An Arizona woman who was kidnapped on Monday was rescued after passing a note asking for help to a bystander, the local authorities said.
The woman, who has not been named by the police, got into a blue Honda van that she believed to be her Uber on Monday morning at a Phoenix-area car dealership, according to the Yavapai County Sheriff’s Office. But the van was driven by Jacob Wilhoit, 41, of Arizona, who is suspected of posing as an Uber driver, wearing a wig, to kidnap the woman. The two were acquainted, the police said, but she did not immediately recognize him. She had a restraining order against him after he had started visiting her home unannounced, according to a probable cause statement.
Mr. Wilhoit has never been an Uber driver, according to a spokesman for Uber.
According to the police, Mr. Wilhoit restrained the woman using duct tape and zip ties and then drove about 300 miles northwest to Las Vegas and spent the night at a park near Lake Mead, about 20 miles east of the city.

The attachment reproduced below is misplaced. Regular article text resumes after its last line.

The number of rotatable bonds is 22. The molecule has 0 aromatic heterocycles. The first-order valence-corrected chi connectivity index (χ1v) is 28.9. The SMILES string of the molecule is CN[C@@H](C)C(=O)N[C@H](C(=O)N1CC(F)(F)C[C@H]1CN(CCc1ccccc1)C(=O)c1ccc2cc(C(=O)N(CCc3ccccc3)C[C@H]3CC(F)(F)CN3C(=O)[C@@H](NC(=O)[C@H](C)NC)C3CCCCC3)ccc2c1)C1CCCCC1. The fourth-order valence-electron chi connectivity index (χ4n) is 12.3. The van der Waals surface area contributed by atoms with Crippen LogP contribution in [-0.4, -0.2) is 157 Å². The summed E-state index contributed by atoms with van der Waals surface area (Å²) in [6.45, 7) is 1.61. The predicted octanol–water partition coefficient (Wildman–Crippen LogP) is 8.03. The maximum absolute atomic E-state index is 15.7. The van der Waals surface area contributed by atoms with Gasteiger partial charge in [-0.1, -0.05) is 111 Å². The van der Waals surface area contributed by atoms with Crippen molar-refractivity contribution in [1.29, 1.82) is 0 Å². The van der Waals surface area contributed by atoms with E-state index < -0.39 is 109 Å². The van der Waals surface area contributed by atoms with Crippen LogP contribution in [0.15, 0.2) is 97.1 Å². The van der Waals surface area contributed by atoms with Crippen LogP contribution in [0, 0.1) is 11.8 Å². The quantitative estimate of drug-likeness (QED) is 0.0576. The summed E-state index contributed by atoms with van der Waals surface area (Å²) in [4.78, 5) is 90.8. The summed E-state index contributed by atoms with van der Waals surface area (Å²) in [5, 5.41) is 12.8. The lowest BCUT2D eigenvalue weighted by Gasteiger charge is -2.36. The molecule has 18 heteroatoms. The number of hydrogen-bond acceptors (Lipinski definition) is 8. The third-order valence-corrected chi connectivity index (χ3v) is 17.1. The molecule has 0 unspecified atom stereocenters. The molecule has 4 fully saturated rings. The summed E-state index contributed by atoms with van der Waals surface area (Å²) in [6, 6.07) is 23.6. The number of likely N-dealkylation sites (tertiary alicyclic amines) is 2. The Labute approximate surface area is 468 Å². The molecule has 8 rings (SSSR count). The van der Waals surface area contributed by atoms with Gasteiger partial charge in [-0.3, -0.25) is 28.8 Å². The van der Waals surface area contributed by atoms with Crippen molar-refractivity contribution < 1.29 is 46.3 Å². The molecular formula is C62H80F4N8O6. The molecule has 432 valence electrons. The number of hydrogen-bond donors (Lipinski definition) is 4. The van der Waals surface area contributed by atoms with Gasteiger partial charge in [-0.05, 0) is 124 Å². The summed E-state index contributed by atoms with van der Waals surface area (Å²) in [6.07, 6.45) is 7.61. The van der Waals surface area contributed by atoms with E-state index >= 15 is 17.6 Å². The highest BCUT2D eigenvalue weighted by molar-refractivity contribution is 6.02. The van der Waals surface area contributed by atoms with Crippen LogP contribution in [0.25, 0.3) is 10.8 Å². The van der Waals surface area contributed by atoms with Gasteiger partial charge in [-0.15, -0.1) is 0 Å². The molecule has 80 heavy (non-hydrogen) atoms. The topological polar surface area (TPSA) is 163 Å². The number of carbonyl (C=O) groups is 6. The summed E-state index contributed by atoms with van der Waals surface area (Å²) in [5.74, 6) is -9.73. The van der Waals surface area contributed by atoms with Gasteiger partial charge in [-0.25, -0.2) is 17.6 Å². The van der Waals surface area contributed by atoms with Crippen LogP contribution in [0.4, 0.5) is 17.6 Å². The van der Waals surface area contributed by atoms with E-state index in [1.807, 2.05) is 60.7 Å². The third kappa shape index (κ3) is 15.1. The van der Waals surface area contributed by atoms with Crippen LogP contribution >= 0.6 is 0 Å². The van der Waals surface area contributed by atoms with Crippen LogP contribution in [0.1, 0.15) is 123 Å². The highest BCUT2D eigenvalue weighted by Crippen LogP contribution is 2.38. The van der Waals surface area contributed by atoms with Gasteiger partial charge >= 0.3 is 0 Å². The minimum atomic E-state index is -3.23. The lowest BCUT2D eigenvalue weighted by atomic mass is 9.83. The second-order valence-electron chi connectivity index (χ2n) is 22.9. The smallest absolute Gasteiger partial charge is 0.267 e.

On Tuesday, the police said, Mr. Wilhoit drove the woman another 150 miles east to a gas station in Seligman, Ariz., where she was able to pass a note asking for help to a customer. The note included a description of the van and a phone number and said that they were headed to Kingman, Ariz., and Las Vegas.
The customer then called 911 and told law enforcement the direction in which they were traveling and provided descriptions of their clothing.
Dispatchers discovered that the victim’s mother had reported her as a missing and endangered person that afternoon, according to the police. Mr. Wilhoit was named as a person of interest in the missing person’s report.
Law enforcement officials found Mr. Wilhoit and the victim on Tuesday after conducting a traffic stop near Seligman, according to the probable cause statement. They also found firearms in the car.
Mr. Wilhoit was taken into custody and charged with felony harassment, threatening and intimidating, aggravated assault, unlawful imprisonment and kidnapping, and several other assault charges.
It was not immediately clear whether he had an attorney.
Kidnappings involving ride-hailing services are not unprecedented. In 2019, a college student was killed in Columbia, S.C., after she got into a car she mistook for her Uber. In Chicago in 2017, prosecutors said a man who posed as an Uber driver sexually assaulted five women by climbing into the back seat and pinning them down.
As a safety precaution, Uber suggests that riders check the make and model of the car, the driver’s photo and the license plate before getting in. The company also recommends that riders confirm their names by asking drivers, “Who are you here to pick up?”